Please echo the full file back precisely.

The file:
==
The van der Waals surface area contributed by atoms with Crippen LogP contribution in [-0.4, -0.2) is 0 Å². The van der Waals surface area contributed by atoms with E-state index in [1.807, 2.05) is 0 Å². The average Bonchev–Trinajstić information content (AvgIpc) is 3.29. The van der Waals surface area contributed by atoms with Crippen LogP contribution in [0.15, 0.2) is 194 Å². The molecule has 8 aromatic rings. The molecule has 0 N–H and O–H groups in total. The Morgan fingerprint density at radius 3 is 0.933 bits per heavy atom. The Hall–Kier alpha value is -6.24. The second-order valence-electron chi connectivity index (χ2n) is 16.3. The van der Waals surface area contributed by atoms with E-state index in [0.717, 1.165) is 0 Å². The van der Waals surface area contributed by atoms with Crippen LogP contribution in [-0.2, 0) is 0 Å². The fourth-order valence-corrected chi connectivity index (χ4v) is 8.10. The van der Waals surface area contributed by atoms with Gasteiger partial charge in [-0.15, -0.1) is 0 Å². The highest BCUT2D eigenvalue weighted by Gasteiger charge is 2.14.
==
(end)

The van der Waals surface area contributed by atoms with Crippen LogP contribution in [-0.4, -0.2) is 0 Å². The van der Waals surface area contributed by atoms with E-state index in [1.807, 2.05) is 0 Å². The average Bonchev–Trinajstić information content (AvgIpc) is 3.29. The van der Waals surface area contributed by atoms with Crippen LogP contribution in [0.15, 0.2) is 194 Å². The molecule has 8 aromatic rings. The molecule has 0 N–H and O–H groups in total. The Morgan fingerprint density at radius 3 is 0.933 bits per heavy atom. The Hall–Kier alpha value is -6.24. The second-order valence-electron chi connectivity index (χ2n) is 16.3. The van der Waals surface area contributed by atoms with E-state index in [0.717, 1.165) is 0 Å². The van der Waals surface area contributed by atoms with Crippen LogP contribution in [-0.2, 0) is 0 Å². The fourth-order valence-corrected chi connectivity index (χ4v) is 8.10. The van der Waals surface area contributed by atoms with Gasteiger partial charge in [-0.15, -0.1) is 0 Å². The highest BCUT2D eigenvalue weighted by Gasteiger charge is 2.14.